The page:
South Pacific nations agree to stop bottom trawling

Published: Friday 15 June 2007

No more trawl nets (Credit: GREENPEACE)The South Pacific nations recently agreed to stop bottom trawling to protect corals and other marine life. Bottom trawling is a fishing method where boats tow heavy trawl nets along the sea floor. This destroys coral reefs and stirs up the sediments suffocating marine life.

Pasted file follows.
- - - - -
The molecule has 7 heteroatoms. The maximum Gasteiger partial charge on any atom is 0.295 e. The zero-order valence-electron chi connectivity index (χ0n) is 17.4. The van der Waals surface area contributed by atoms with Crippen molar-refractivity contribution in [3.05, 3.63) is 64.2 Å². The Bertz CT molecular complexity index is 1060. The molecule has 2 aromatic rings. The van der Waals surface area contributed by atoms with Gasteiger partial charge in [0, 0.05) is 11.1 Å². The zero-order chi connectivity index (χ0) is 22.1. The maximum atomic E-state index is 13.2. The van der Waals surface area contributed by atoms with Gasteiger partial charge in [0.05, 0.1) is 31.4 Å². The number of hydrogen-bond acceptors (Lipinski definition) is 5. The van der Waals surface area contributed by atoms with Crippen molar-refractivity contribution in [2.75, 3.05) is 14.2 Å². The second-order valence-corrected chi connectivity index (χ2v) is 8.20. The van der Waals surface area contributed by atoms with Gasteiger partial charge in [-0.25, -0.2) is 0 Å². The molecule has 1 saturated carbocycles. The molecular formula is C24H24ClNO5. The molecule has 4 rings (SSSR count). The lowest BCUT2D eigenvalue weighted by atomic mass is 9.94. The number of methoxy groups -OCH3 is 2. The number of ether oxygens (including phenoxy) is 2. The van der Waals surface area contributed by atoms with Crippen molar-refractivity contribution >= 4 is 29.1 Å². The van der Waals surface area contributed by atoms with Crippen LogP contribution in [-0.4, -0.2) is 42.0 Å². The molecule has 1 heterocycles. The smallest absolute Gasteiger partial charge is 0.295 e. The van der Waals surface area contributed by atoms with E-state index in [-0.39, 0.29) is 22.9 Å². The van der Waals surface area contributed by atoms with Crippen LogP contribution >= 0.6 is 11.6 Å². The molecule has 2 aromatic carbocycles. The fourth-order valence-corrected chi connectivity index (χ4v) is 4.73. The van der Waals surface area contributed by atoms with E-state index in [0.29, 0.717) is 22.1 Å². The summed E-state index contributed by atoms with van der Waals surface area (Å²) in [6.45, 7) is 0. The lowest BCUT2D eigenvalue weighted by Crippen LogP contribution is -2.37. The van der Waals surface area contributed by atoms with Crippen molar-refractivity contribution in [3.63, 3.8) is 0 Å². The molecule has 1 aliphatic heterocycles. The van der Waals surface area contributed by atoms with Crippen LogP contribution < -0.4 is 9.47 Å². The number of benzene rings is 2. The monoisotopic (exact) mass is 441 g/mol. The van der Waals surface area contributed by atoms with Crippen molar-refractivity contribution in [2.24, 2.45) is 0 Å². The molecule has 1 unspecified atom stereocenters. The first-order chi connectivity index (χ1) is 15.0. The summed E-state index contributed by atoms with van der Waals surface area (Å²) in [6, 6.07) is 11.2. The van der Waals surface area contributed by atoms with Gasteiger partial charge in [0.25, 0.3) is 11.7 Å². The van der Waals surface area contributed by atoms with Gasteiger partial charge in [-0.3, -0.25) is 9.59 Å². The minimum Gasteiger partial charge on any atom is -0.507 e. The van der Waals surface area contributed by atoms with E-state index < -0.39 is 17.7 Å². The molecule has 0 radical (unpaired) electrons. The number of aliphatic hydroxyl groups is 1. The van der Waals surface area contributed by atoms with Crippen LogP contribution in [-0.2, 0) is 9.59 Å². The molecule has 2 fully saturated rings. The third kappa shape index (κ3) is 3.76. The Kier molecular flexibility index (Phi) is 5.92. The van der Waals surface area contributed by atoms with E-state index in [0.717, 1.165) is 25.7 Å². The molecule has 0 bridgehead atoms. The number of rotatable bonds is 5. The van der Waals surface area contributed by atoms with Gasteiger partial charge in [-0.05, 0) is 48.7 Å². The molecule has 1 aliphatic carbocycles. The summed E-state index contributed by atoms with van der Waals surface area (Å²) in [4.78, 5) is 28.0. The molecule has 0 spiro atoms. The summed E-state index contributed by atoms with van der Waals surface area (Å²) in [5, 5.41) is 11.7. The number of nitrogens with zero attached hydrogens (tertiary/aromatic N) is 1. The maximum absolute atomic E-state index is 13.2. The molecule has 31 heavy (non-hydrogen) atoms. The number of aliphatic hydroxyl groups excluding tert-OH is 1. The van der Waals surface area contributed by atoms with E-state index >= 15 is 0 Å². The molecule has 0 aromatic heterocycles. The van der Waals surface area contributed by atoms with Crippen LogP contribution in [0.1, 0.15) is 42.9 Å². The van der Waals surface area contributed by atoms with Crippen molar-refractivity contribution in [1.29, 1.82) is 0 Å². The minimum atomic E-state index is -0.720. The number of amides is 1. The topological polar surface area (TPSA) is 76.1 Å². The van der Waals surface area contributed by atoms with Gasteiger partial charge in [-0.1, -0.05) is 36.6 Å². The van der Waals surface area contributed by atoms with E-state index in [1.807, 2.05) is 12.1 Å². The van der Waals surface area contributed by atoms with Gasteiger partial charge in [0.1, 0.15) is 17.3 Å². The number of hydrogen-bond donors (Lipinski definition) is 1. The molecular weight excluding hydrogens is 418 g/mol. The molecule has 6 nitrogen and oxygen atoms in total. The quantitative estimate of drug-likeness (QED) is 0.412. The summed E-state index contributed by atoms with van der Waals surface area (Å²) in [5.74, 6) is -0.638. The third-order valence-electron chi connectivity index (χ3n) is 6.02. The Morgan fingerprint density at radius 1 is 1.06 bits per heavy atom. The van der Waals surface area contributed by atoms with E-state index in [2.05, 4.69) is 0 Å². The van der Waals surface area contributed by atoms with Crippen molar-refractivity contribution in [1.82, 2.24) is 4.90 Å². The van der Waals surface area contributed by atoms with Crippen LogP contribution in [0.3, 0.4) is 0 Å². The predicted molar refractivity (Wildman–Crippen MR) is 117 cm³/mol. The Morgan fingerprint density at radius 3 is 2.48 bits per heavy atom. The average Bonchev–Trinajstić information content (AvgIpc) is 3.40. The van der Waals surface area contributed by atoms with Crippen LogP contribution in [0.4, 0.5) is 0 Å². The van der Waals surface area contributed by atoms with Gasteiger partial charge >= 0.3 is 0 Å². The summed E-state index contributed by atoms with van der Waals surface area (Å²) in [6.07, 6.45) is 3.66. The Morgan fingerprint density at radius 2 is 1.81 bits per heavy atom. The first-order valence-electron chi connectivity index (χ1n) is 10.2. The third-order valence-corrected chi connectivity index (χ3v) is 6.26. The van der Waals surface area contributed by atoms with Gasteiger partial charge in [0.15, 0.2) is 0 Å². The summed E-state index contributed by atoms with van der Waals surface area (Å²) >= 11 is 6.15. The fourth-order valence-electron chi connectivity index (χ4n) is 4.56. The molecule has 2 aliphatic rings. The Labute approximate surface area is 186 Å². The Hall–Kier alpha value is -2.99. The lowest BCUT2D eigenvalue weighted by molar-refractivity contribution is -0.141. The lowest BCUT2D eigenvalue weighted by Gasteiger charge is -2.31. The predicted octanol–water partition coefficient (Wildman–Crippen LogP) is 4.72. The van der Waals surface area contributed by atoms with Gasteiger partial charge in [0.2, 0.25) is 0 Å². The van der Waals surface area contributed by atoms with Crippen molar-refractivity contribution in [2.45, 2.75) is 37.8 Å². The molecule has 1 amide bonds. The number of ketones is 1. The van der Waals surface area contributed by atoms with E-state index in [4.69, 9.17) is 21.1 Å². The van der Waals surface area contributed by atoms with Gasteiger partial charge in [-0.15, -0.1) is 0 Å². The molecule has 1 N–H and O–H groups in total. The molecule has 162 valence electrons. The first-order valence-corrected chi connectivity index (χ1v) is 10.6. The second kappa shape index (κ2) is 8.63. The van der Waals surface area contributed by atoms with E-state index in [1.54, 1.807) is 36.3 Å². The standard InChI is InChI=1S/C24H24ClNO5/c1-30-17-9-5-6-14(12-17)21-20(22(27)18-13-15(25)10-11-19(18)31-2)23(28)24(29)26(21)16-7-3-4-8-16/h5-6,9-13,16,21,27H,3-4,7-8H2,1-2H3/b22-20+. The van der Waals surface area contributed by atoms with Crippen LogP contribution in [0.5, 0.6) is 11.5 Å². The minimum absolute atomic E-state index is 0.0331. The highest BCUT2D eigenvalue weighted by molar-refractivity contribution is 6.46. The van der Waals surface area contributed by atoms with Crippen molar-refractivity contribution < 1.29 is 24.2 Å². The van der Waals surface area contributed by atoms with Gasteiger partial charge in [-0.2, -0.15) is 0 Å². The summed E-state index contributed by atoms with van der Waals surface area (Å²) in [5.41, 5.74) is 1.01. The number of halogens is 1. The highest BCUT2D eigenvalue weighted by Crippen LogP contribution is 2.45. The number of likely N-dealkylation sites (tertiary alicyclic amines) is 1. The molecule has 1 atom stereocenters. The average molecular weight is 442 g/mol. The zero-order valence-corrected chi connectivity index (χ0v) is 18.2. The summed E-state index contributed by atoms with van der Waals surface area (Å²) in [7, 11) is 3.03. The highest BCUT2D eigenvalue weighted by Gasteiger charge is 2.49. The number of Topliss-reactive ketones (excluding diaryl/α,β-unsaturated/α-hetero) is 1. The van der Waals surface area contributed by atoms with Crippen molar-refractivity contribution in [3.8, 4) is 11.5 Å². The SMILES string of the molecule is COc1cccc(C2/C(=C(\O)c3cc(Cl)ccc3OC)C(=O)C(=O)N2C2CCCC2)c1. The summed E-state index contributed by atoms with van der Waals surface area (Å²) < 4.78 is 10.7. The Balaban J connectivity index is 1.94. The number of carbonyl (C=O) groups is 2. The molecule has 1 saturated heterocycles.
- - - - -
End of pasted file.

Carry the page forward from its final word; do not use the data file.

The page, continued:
The agreement, reached on May 5, 2007, in Reaca, Chile, comes into force from September 30, 2007, in more than 20 South Pacific countries. It will ban bottom trawling in areas where vulnerable marine ecosystems exist. Concessions will, however, be given if precautionary measures are undertaken. Environmental groups welcomed the agreement. "This is an important step in protecting the irreplaceable biodiversity of deep sea ecosystems," said Mike Hagler of Greenpeace, New Zealand.

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